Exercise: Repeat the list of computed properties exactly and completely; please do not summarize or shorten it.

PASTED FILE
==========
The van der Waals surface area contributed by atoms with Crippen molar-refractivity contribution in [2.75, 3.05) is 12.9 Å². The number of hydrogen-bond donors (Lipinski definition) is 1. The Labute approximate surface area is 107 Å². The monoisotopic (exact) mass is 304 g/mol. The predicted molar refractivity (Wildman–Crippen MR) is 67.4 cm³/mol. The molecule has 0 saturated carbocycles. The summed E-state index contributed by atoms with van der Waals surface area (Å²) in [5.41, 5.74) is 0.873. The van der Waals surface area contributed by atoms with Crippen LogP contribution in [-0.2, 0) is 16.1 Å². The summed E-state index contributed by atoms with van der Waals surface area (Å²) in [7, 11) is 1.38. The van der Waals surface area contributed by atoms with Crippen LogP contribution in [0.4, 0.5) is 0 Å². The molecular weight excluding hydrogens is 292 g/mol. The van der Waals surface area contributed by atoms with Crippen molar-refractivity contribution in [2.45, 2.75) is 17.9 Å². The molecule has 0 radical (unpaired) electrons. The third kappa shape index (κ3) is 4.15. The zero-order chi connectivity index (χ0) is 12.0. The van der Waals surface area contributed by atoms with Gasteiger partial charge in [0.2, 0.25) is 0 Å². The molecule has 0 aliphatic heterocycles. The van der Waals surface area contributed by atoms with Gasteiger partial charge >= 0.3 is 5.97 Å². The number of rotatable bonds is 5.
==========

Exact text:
The van der Waals surface area contributed by atoms with Crippen molar-refractivity contribution in [2.75, 3.05) is 12.9 Å². The number of hydrogen-bond donors (Lipinski definition) is 1. The Labute approximate surface area is 107 Å². The monoisotopic (exact) mass is 304 g/mol. The predicted molar refractivity (Wildman–Crippen MR) is 67.4 cm³/mol. The molecule has 0 saturated carbocycles. The summed E-state index contributed by atoms with van der Waals surface area (Å²) in [5.41, 5.74) is 0.873. The van der Waals surface area contributed by atoms with Crippen LogP contribution in [-0.2, 0) is 16.1 Å². The summed E-state index contributed by atoms with van der Waals surface area (Å²) in [7, 11) is 1.38. The van der Waals surface area contributed by atoms with Crippen LogP contribution in [0.4, 0.5) is 0 Å². The molecular weight excluding hydrogens is 292 g/mol. The van der Waals surface area contributed by atoms with Crippen molar-refractivity contribution in [2.45, 2.75) is 17.9 Å². The molecule has 0 radical (unpaired) electrons. The third kappa shape index (κ3) is 4.15. The zero-order chi connectivity index (χ0) is 12.0. The van der Waals surface area contributed by atoms with Gasteiger partial charge in [0.2, 0.25) is 0 Å². The molecule has 0 aliphatic heterocycles. The van der Waals surface area contributed by atoms with Gasteiger partial charge >= 0.3 is 5.97 Å². The number of rotatable bonds is 5.